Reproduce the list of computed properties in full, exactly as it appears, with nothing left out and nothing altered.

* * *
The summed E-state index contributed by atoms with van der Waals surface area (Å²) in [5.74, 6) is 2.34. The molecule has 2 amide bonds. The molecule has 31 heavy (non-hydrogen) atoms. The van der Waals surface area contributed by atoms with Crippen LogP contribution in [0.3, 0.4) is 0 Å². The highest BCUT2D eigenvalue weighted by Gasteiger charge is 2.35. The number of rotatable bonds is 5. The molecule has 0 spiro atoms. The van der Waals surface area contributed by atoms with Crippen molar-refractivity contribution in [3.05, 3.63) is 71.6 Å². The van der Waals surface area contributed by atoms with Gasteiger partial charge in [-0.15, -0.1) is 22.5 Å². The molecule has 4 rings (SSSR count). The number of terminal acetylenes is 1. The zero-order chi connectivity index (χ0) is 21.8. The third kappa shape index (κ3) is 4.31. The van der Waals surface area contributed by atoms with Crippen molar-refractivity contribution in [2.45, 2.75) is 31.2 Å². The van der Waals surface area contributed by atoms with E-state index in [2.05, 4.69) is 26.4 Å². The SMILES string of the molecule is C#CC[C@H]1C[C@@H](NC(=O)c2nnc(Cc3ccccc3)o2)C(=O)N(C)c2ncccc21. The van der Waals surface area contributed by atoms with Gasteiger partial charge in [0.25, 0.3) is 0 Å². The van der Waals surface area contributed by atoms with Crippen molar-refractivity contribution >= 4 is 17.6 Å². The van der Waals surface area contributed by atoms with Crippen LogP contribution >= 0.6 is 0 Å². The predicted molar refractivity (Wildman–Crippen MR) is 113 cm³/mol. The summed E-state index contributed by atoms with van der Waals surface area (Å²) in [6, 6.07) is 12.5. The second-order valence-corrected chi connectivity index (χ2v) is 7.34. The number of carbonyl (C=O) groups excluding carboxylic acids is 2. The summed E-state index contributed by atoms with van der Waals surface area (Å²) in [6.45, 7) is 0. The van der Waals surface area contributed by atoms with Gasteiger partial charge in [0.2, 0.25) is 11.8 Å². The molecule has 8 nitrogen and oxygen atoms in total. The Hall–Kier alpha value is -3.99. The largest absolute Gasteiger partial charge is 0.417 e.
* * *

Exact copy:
The summed E-state index contributed by atoms with van der Waals surface area (Å²) in [5.74, 6) is 2.34. The molecule has 2 amide bonds. The molecule has 31 heavy (non-hydrogen) atoms. The van der Waals surface area contributed by atoms with Crippen LogP contribution in [0.3, 0.4) is 0 Å². The highest BCUT2D eigenvalue weighted by Gasteiger charge is 2.35. The number of rotatable bonds is 5. The molecule has 0 spiro atoms. The van der Waals surface area contributed by atoms with Crippen molar-refractivity contribution in [3.05, 3.63) is 71.6 Å². The van der Waals surface area contributed by atoms with Gasteiger partial charge in [-0.15, -0.1) is 22.5 Å². The molecule has 4 rings (SSSR count). The number of terminal acetylenes is 1. The zero-order chi connectivity index (χ0) is 21.8. The third kappa shape index (κ3) is 4.31. The van der Waals surface area contributed by atoms with Crippen molar-refractivity contribution in [2.45, 2.75) is 31.2 Å². The van der Waals surface area contributed by atoms with E-state index in [2.05, 4.69) is 26.4 Å². The SMILES string of the molecule is C#CC[C@H]1C[C@@H](NC(=O)c2nnc(Cc3ccccc3)o2)C(=O)N(C)c2ncccc21. The van der Waals surface area contributed by atoms with Gasteiger partial charge in [0.25, 0.3) is 0 Å². The van der Waals surface area contributed by atoms with Crippen molar-refractivity contribution >= 4 is 17.6 Å². The van der Waals surface area contributed by atoms with Crippen LogP contribution >= 0.6 is 0 Å². The predicted molar refractivity (Wildman–Crippen MR) is 113 cm³/mol. The summed E-state index contributed by atoms with van der Waals surface area (Å²) in [6, 6.07) is 12.5. The second-order valence-corrected chi connectivity index (χ2v) is 7.34. The number of carbonyl (C=O) groups excluding carboxylic acids is 2. The summed E-state index contributed by atoms with van der Waals surface area (Å²) in [6.45, 7) is 0. The van der Waals surface area contributed by atoms with Gasteiger partial charge in [0.2, 0.25) is 11.8 Å². The molecule has 8 nitrogen and oxygen atoms in total. The Hall–Kier alpha value is -3.99. The largest absolute Gasteiger partial charge is 0.417 e.